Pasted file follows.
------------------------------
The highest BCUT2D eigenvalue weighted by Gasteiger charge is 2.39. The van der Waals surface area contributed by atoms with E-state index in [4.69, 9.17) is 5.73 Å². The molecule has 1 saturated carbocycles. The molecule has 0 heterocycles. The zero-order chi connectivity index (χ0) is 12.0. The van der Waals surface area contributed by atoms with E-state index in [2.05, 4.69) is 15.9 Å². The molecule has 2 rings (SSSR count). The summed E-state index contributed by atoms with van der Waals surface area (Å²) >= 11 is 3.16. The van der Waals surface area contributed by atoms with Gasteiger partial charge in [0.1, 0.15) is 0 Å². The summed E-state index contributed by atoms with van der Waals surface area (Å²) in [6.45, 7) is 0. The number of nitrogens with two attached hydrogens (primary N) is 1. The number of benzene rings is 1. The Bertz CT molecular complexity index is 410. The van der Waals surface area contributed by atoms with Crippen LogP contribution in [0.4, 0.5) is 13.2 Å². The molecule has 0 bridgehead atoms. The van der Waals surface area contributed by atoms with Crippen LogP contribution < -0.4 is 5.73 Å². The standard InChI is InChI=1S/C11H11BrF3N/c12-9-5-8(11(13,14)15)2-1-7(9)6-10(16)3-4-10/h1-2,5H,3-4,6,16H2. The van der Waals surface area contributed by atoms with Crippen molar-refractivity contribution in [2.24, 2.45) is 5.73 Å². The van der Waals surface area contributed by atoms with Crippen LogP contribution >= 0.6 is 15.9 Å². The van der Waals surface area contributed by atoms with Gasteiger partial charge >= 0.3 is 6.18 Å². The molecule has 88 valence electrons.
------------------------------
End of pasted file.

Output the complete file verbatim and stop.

The highest BCUT2D eigenvalue weighted by Gasteiger charge is 2.39. The van der Waals surface area contributed by atoms with E-state index in [4.69, 9.17) is 5.73 Å². The molecule has 1 saturated carbocycles. The molecule has 0 heterocycles. The zero-order chi connectivity index (χ0) is 12.0. The van der Waals surface area contributed by atoms with E-state index in [2.05, 4.69) is 15.9 Å². The molecule has 2 rings (SSSR count). The summed E-state index contributed by atoms with van der Waals surface area (Å²) >= 11 is 3.16. The van der Waals surface area contributed by atoms with Gasteiger partial charge in [0.1, 0.15) is 0 Å². The summed E-state index contributed by atoms with van der Waals surface area (Å²) in [6.45, 7) is 0. The number of nitrogens with two attached hydrogens (primary N) is 1. The number of benzene rings is 1. The Bertz CT molecular complexity index is 410. The van der Waals surface area contributed by atoms with Crippen LogP contribution in [0.4, 0.5) is 13.2 Å². The molecule has 0 bridgehead atoms. The van der Waals surface area contributed by atoms with Crippen LogP contribution < -0.4 is 5.73 Å². The standard InChI is InChI=1S/C11H11BrF3N/c12-9-5-8(11(13,14)15)2-1-7(9)6-10(16)3-4-10/h1-2,5H,3-4,6,16H2. The van der Waals surface area contributed by atoms with Crippen molar-refractivity contribution in [2.24, 2.45) is 5.73 Å². The van der Waals surface area contributed by atoms with Crippen LogP contribution >= 0.6 is 15.9 Å². The van der Waals surface area contributed by atoms with Gasteiger partial charge >= 0.3 is 6.18 Å². The molecule has 88 valence electrons.